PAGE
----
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The only other group in the world making devices of competing quality is a collaboration from Harvard and Stanford Universities in the US, but the University of Otago researchers hold the record for the most efficient device.
The work, which could revolutionise future internet communications, has reflected "absolutely world-class" physics research, Prof David Hutchinson says.
Prof Hutchinson is a University of Otago physicist who is the director of the collaborative Dodd-Walls Centre, at which principal investigator Dr Harald Schwefel and Dr Madhuri Kumari are based.
Dr Schwefel said the discovery involved a "really cool energy saving device" which could replace a "whole rack" of power-using lasers and transform future internet communication.
The researchers have created a small device, called a microresonator optical frequency comb, that could enable the next generation of faster, more energy-efficient internet.
Their breakthrough results were published in the world's premiere scientific journal Nature on Thursday.
Prof Hutchinson said the device, which had not been patented, was unlikely in itself to bring major economic gains to Dunedin.
But the high calibre of Dr Schwefel's research and that of other scientists at the centre was further boosting the international reputation of Otago University, and of Dunedin as a key tertiary education centre.
The collaborative Dodd-Walls Centre for Quantum and Photonic Technologies includes participants from Otago University and Auckland University.
Twenty-two of the 41 physics students who graduated from the centre last year with doctorates or other postgraduate degrees had already gained jobs in New Zealand, and were part of the country's burgeoning technology sector, Prof Hutchinson added.
German-born Dr Schwefel said the internet was one of the single biggest consumers of power in the world.
There was huge pressure to find new solutions to increase the speed and capacity of the internet, given that data capacity was expected to double every year, and "the physical infrastructure used to encode and process data reaching its limits", the researchers said.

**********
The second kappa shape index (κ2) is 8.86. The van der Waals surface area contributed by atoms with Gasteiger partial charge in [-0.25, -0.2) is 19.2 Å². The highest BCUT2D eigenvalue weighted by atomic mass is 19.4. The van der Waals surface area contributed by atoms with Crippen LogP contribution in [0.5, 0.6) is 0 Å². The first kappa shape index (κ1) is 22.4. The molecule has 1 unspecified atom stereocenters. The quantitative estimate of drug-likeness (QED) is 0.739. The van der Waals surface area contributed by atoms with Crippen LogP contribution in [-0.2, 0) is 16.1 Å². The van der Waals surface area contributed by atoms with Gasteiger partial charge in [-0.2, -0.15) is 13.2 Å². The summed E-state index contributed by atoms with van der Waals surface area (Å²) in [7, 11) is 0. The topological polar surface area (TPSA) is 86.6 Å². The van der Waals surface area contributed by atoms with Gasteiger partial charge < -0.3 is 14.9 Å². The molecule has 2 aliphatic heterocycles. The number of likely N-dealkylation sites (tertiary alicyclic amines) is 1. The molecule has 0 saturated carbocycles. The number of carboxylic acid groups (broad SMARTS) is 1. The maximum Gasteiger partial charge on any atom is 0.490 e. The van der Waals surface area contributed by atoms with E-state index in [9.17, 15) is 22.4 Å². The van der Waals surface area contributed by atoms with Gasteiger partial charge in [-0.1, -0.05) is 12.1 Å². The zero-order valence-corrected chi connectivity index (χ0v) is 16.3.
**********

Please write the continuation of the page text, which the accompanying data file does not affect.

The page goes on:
Dr Schwefel and Dr Kumari have undertaken research that had contributed to developing a microresonator optical frequency comb from a "tiny disc of crystal".
This device transforms a single colour of laser light into a rainbow of 160 different frequencies-each beam totally in sync with each other and perfectly stable.
One such device could replace hundreds of power-consuming lasers currently used to encode and send data around the world.
Dr Kumari said lasers emitted only one colour at a time, and if an application required more than one colour "you need many lasers".
But the idea of the new devices was that "you launch one colour into the microresonator [and] a whole range of new colours comes out," Dr Kumari said.
The work was born out of Dr Schwefel's previous research at the prestigious Max Planck Institute in Germany and his collaboration with Dr Alfredo Rueda, who undertook some preliminary research.
Dr Schwefel expects the devices to be incorporated in sub-oceanic telecommunications landing stations in less than a decade.
To develop the device for the telecommunications industry, the Otago researchers had already started collaborating with New Zealand-based optical technology company Coherent Solutions.
The research project has been awarded nearly $1 million of Marsden Fund money to develop and test the potential of microresonator frequency combs.